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  9. I’ve been using this method to provide better print header images on some pages like “this one”:http://www.alzonline.net/en/reading/driving.php. It got me out of creating PDFs!

    The “top print image”:http://www.alzonline.net/images/publication/print_header.png is positioned offscreen and made 1×1 by screen CSS, the print CSS scales it to about a third of its original size so it prints at roughly 96*3=288 dpi.  The “logo”:http://www.alzonline.net/images/publication/print_logo.png at the bottom is a bit higher quality.  I think the key to keeping file size down is to use small-palette PNGs or GIFs.

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  10. I mentioned something like that last year in my Weblog: “Print a logo”:http://jeenaparadies.net/weblog/2004/aug/print-logo I think my approach suits website logos, which also are almost always links, better.

    The article is in German, but there are the HTML and CSS too, so you should understand how it works.

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  11. I mentioned something like that last year in my Weblog: “Print a logo”:http://jeenaparadies.net/weblog/2004/aug/print-logo I think my approach suits website logos, which also are almost always links, better.

    The article is in German, but there are the HTML and CSS too, so you should understand how it works.

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  12. I have found previously that images such as logos (i.e. better suited to GIF files) work much better when printed if they are NOT anti-aliased. You get much better edge quality without any fuzziness.

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  13. You only get the better quality when you create the big, and print them small, as per example.

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  14. You can completely hide your the printable high resolution image too so why not use:
    <img class=“printHiResImage” height=“0” width=“0” alt=”“>
    And in your print stylesheet add this:

    img.printHiResImage {width:30px;heigth:30px}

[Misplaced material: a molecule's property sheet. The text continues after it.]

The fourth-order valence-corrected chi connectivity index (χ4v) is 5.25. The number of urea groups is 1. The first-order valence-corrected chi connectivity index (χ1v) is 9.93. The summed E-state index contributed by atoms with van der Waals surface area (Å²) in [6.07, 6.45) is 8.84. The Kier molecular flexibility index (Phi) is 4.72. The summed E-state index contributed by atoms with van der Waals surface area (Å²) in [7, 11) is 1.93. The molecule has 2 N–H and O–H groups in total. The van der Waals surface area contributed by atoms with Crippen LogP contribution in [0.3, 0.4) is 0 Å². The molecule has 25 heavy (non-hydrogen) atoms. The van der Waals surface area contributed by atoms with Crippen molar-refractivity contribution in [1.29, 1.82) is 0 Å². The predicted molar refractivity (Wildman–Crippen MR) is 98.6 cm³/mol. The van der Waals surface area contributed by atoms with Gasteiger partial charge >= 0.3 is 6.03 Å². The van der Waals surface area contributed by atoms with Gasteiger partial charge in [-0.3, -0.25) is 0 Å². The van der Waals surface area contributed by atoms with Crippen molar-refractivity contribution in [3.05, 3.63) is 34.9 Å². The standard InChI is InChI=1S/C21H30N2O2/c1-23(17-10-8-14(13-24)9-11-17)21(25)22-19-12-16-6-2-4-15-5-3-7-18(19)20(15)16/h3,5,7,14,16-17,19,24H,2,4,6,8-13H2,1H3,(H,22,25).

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  15. If need to preload a high resolution (eg 150dpi – 300dpi)
    You can always preload the image with CSS.

    Print Styles:
    /* preload print image */
    div#Print {background:transparent url(’../images/printHiResImage.gif’) no-repeat -1000em -1000em;}
    /* set width and heigth of print image */
    img.printHiResImage {width:30px;heigth:30px}

    The HTML:

    <div id=“Print”>
    <img class=”?printHiResImage” height=”?0” width=”?0” alt=”?”>

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  16. One thing more is needed though:

    Set div#Print {display:none} in the normal stylesheet


    And in the print stylesheet (I guess this stylesheet with the media attribute , media=“print”, is only downloaded when printing actually something ??)

    div#Print {display:block}

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  17. Images of course have a src too:

    <img class=”?printHiResImage” src=“images/printHiResImage.gif” height=”?0” width=”?0” alt=”?”

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  18. To sum it all up:
    – preload the high resolution image with CSS, hide print image from view
    – show <img> in Print Stylesheet

    In your normal Stylesheet:

    div#Print {
      background:transparent url(’../images/printHiResImage.gif’)
      no-repeat -1000em -1000em;
      display:none;
      }

    In your Print Stylesheet:

    img.printHiResImage {width:30px;heigth:30px}
    div#Print {display:block}

    HTML:

    <div id=”?Print”?> <img class=”?printHiResImage” height=”?0” width=”?0” alt=”?”>

     

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  19. <div id=”?Print”?> <img class=”?printHiResImage” height=”?0” width=”?0” alt=”?”>

    should be:

    <img class=”?printHiResImage” src=”?images/printHiResImage.gif” height=”?0” width=”?0” alt=”?”

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  20. Hi

    Please can any one help me to manage a stick up footer on the website for IE 5.0 +.

    As you can see 1 on http://www.bmw.co.uk

    thanks

    Imran Hashmi

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  21. Hi

    Please can any one help me to manage a stick up footer on the website for IE 5.0 +.

    As you can see 1 on http://www.bmw.co.uk

    thanks

    Imran Hashmi

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  22. useful

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  23. pls allow me download the image

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  24. I use low-resolution and clickable thumbs for accessing the high-resolution images.
    There http://www.phpclasses.org/ are a lot of good gallery-scripts that make it automatically.

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  25. I so needed this.

    I’ve built an app that does quotes, and people really need to be able to print. The images I put up at first look great on the site then as soon as you go to print it is crap…

    Using 300 & 150dpi images has fixed all the issues. As this is an application and the same 7 images are used over and over again, I’ve simply added a preload js function. Works great.

    Now all I need is to get IE7 to print Transparent PNGs…

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  26. I suggest you turn off antialiasing to produce B/W print images.

    The circles in the example are antialiased, so the printer will use patterns/hatches where the pixels are gray. Using high resolution jagged images improves the sharpness of the borders (barcode readers will thank you too).

    Just test and see.
    Cheers.